You can create a customized debit card in your dashboard or in each child’s settings. From your dashboard, simply click customize child’s card, select the child whose card you’re customizing and upload a photo. It will take five to 10 business days for the new card to arrive.
Greenlight Prepaid Debit Card Pricing
Parents can get up to five kids' cards with a family membership. You can try out the service with a free 30-day trial, then cancel if you don’t want to continue. After that initial 30 days, you’ll pay $4.99 a month. Customizing your card comes at a fee of $9.99 per card.
Once you’ve placed your order, it will take five to 10 business days for your Greenlight cards to arrive. You can expedite this by paying $24.99 for two-day shipping. If you lose any of your prepaid cards, you’ll have to pay $3.50 for a replacement.
Greenlight Prepaid Debit Card Security
There are two features to look at when you’re talking about debit card safety. One is the security of the card itself. Your Greenlight account comes with a MasterCard that is compliant with the Payment Card Industry Data Security Standard. Your account also includes FDIC insurance to protect any funds you deposit.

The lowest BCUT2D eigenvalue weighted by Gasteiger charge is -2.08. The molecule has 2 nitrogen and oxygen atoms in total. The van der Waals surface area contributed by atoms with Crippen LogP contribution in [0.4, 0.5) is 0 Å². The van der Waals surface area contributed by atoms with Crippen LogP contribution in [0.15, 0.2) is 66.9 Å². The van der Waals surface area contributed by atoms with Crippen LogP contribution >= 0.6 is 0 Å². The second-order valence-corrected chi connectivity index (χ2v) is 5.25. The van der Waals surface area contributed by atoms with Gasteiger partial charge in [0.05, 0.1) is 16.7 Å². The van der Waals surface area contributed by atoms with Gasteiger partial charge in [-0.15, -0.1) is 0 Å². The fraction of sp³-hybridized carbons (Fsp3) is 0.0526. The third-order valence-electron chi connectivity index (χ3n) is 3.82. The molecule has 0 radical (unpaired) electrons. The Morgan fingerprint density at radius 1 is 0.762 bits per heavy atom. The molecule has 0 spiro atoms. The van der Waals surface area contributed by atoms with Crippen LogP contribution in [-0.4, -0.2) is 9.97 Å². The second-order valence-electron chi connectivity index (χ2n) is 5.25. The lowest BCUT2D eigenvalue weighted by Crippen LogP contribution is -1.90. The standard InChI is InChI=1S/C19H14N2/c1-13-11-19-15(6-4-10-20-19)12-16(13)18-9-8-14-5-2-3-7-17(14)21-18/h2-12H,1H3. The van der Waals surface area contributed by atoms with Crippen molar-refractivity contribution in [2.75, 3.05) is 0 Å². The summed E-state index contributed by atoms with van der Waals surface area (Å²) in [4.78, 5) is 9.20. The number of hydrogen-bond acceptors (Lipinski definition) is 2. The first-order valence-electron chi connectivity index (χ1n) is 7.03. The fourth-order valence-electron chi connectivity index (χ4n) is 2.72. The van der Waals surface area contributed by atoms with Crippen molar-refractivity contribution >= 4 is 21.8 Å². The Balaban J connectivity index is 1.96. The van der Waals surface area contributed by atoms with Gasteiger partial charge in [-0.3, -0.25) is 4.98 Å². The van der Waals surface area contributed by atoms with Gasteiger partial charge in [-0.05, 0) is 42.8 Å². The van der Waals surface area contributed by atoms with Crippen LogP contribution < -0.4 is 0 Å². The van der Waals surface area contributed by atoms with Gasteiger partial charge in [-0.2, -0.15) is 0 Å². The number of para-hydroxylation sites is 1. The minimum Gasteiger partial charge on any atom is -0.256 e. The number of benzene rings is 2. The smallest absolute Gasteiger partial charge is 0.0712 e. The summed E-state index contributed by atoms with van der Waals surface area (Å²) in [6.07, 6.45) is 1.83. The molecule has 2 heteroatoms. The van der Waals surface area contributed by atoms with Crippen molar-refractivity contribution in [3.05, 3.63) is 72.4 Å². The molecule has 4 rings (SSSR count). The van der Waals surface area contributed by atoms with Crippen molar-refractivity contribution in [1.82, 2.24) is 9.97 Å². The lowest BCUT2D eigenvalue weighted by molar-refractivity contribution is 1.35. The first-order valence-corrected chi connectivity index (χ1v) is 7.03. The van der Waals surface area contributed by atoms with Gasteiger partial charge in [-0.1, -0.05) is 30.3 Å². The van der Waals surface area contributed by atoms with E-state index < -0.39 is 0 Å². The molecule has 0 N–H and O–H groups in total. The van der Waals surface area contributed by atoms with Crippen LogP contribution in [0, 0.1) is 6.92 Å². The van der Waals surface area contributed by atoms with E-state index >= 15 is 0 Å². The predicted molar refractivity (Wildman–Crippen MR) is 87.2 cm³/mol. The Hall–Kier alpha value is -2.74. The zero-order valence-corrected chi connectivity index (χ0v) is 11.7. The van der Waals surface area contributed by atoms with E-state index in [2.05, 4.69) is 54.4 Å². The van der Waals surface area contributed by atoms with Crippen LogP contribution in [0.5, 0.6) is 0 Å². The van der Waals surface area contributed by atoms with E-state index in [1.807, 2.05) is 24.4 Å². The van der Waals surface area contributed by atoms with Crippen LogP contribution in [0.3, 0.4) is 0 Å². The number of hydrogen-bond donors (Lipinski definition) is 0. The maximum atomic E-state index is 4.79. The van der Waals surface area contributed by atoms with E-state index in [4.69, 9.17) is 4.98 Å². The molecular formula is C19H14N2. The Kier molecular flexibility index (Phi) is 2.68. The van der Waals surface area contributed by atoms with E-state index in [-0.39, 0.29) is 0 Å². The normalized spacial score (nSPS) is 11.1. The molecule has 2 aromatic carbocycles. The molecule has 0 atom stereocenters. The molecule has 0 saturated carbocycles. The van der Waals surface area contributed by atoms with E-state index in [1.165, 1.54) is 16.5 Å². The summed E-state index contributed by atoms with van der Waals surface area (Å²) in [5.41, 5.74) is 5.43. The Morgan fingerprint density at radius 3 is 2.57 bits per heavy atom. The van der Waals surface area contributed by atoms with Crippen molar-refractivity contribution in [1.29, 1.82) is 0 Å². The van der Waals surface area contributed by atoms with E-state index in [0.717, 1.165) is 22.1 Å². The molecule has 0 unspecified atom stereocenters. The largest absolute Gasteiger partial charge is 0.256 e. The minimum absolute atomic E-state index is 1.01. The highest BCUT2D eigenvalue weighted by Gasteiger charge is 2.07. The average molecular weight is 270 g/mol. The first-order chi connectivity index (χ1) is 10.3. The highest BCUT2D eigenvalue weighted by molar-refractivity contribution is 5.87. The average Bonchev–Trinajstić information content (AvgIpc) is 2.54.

The second feature relates to how safe it is for your child to carry it around. It’s far safer than cash, since the funds are protected even if it’s lost or stolen. You can lock the card at any time and attempted transactions will be declined. If transactions are made before you lock it, Greenlight will cover it as long as you call 888-483-2645 as soon as you discover it lost, as detailed in your cardholder agreement.
Read More: Debit Card Fraud Procedures
Greenlight Card Limits
A Greenlight debit card isn’t meant to serve as a bank account, but it does have very generous balance limits. As the parent, you can have up to $10,000 in your account to distribute to your children. Each child’s account can have up to $5,000 at any time. Your first ACH or debit transfer to the account must be at least $20. Once you’ve started, that deposit minimum drops to $1 if you transfer by ACH.